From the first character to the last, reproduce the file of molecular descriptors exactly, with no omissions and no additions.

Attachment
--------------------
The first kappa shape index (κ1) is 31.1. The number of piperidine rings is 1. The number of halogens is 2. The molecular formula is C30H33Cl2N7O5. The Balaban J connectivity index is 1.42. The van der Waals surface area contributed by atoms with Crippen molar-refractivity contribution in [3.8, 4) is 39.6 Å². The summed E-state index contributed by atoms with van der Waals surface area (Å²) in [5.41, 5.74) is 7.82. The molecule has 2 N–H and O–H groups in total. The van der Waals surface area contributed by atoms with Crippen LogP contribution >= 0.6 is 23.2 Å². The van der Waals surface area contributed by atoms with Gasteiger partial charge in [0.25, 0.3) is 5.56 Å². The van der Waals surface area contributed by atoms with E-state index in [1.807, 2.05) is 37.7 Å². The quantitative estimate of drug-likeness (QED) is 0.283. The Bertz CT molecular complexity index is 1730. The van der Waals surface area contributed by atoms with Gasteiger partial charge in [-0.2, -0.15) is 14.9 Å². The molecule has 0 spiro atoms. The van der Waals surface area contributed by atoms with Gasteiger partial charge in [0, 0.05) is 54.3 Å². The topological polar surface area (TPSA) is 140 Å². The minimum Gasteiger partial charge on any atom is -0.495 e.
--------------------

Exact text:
The first kappa shape index (κ1) is 31.1. The number of piperidine rings is 1. The number of halogens is 2. The molecular formula is C30H33Cl2N7O5. The Balaban J connectivity index is 1.42. The van der Waals surface area contributed by atoms with Crippen molar-refractivity contribution in [3.8, 4) is 39.6 Å². The summed E-state index contributed by atoms with van der Waals surface area (Å²) in [5.41, 5.74) is 7.82. The molecule has 2 N–H and O–H groups in total. The van der Waals surface area contributed by atoms with Crippen LogP contribution >= 0.6 is 23.2 Å². The van der Waals surface area contributed by atoms with Gasteiger partial charge in [0.25, 0.3) is 5.56 Å². The van der Waals surface area contributed by atoms with E-state index in [1.807, 2.05) is 37.7 Å². The quantitative estimate of drug-likeness (QED) is 0.283. The Bertz CT molecular complexity index is 1730. The van der Waals surface area contributed by atoms with Gasteiger partial charge in [-0.2, -0.15) is 14.9 Å². The molecule has 0 spiro atoms. The van der Waals surface area contributed by atoms with Gasteiger partial charge in [0, 0.05) is 54.3 Å². The topological polar surface area (TPSA) is 140 Å². The minimum Gasteiger partial charge on any atom is -0.495 e.